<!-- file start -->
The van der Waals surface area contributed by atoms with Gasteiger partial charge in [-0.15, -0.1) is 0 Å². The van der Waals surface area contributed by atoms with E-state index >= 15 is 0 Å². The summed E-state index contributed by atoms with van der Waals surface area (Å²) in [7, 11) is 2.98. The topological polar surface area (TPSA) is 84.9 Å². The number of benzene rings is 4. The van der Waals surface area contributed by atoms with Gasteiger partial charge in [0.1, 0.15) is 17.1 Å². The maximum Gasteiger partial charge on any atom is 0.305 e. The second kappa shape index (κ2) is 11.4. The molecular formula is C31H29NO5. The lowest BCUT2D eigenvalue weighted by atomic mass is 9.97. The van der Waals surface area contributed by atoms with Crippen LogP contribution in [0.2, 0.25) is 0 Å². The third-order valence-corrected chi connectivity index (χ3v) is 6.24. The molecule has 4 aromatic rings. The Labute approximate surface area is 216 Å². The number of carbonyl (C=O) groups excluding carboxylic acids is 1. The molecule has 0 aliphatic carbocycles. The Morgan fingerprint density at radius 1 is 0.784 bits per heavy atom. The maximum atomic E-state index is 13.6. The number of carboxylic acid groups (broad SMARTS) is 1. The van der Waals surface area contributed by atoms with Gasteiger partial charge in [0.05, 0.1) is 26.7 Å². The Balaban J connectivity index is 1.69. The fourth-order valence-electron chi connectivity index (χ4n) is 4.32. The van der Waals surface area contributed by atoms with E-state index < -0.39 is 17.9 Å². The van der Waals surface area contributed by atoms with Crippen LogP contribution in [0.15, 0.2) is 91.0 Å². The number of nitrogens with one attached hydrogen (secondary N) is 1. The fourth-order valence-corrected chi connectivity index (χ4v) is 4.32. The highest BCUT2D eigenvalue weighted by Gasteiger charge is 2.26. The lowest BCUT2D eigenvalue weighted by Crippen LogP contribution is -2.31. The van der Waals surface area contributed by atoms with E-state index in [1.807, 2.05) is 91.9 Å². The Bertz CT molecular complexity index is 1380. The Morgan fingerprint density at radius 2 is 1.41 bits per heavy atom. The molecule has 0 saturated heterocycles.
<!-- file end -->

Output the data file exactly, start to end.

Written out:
The van der Waals surface area contributed by atoms with Gasteiger partial charge in [-0.15, -0.1) is 0 Å². The van der Waals surface area contributed by atoms with E-state index >= 15 is 0 Å². The summed E-state index contributed by atoms with van der Waals surface area (Å²) in [7, 11) is 2.98. The topological polar surface area (TPSA) is 84.9 Å². The number of benzene rings is 4. The van der Waals surface area contributed by atoms with Gasteiger partial charge in [0.1, 0.15) is 17.1 Å². The maximum Gasteiger partial charge on any atom is 0.305 e. The second kappa shape index (κ2) is 11.4. The molecular formula is C31H29NO5. The lowest BCUT2D eigenvalue weighted by atomic mass is 9.97. The van der Waals surface area contributed by atoms with Crippen LogP contribution in [0.2, 0.25) is 0 Å². The third-order valence-corrected chi connectivity index (χ3v) is 6.24. The molecule has 4 aromatic rings. The Labute approximate surface area is 216 Å². The number of carbonyl (C=O) groups excluding carboxylic acids is 1. The molecule has 0 aliphatic carbocycles. The Morgan fingerprint density at radius 1 is 0.784 bits per heavy atom. The maximum atomic E-state index is 13.6. The number of carboxylic acid groups (broad SMARTS) is 1. The van der Waals surface area contributed by atoms with Gasteiger partial charge in [0.05, 0.1) is 26.7 Å². The Balaban J connectivity index is 1.69. The fourth-order valence-electron chi connectivity index (χ4n) is 4.32. The van der Waals surface area contributed by atoms with E-state index < -0.39 is 17.9 Å². The van der Waals surface area contributed by atoms with Crippen LogP contribution in [0.15, 0.2) is 91.0 Å². The number of nitrogens with one attached hydrogen (secondary N) is 1. The fourth-order valence-corrected chi connectivity index (χ4v) is 4.32. The highest BCUT2D eigenvalue weighted by Gasteiger charge is 2.26. The lowest BCUT2D eigenvalue weighted by Crippen LogP contribution is -2.31. The van der Waals surface area contributed by atoms with E-state index in [1.807, 2.05) is 91.9 Å². The Bertz CT molecular complexity index is 1380. The Morgan fingerprint density at radius 2 is 1.41 bits per heavy atom. The molecule has 0 saturated heterocycles.